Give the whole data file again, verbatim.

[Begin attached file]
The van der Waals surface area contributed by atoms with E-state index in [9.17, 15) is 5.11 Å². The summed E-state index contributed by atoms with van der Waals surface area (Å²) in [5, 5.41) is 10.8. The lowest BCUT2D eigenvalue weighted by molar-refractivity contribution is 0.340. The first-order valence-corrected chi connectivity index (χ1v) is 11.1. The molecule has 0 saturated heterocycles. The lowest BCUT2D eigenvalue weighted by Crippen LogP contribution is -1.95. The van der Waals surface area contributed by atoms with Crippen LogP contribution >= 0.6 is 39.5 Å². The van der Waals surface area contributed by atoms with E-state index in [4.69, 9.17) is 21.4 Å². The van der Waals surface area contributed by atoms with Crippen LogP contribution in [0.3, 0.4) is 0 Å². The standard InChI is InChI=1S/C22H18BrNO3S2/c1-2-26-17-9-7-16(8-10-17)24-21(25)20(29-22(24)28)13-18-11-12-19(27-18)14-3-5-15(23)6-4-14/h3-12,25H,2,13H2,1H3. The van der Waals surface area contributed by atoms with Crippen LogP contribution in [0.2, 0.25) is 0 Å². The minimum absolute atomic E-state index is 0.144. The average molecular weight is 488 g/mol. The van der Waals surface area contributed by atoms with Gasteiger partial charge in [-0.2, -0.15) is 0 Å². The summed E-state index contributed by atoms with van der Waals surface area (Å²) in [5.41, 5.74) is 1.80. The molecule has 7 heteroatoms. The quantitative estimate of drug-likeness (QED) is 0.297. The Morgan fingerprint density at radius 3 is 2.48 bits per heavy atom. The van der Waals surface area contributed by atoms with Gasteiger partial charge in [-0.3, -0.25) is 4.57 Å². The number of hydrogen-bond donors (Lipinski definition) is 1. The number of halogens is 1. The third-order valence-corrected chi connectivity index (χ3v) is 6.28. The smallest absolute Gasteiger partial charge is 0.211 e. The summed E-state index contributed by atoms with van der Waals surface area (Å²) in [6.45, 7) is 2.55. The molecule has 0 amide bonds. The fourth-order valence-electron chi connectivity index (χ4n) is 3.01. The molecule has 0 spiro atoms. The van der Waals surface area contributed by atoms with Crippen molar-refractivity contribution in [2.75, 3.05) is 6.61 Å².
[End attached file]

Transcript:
The van der Waals surface area contributed by atoms with E-state index in [9.17, 15) is 5.11 Å². The summed E-state index contributed by atoms with van der Waals surface area (Å²) in [5, 5.41) is 10.8. The lowest BCUT2D eigenvalue weighted by molar-refractivity contribution is 0.340. The first-order valence-corrected chi connectivity index (χ1v) is 11.1. The molecule has 0 saturated heterocycles. The lowest BCUT2D eigenvalue weighted by Crippen LogP contribution is -1.95. The van der Waals surface area contributed by atoms with Crippen LogP contribution >= 0.6 is 39.5 Å². The van der Waals surface area contributed by atoms with E-state index in [4.69, 9.17) is 21.4 Å². The van der Waals surface area contributed by atoms with Crippen LogP contribution in [0.3, 0.4) is 0 Å². The standard InChI is InChI=1S/C22H18BrNO3S2/c1-2-26-17-9-7-16(8-10-17)24-21(25)20(29-22(24)28)13-18-11-12-19(27-18)14-3-5-15(23)6-4-14/h3-12,25H,2,13H2,1H3. The van der Waals surface area contributed by atoms with Crippen LogP contribution in [0.2, 0.25) is 0 Å². The minimum absolute atomic E-state index is 0.144. The average molecular weight is 488 g/mol. The van der Waals surface area contributed by atoms with Gasteiger partial charge in [-0.2, -0.15) is 0 Å². The summed E-state index contributed by atoms with van der Waals surface area (Å²) in [5.41, 5.74) is 1.80. The molecule has 7 heteroatoms. The quantitative estimate of drug-likeness (QED) is 0.297. The Morgan fingerprint density at radius 3 is 2.48 bits per heavy atom. The van der Waals surface area contributed by atoms with Gasteiger partial charge in [-0.3, -0.25) is 4.57 Å². The number of hydrogen-bond donors (Lipinski definition) is 1. The number of halogens is 1. The third-order valence-corrected chi connectivity index (χ3v) is 6.28. The smallest absolute Gasteiger partial charge is 0.211 e. The summed E-state index contributed by atoms with van der Waals surface area (Å²) in [6.45, 7) is 2.55. The molecule has 0 amide bonds. The fourth-order valence-electron chi connectivity index (χ4n) is 3.01. The molecule has 0 spiro atoms. The van der Waals surface area contributed by atoms with Crippen molar-refractivity contribution in [2.75, 3.05) is 6.61 Å².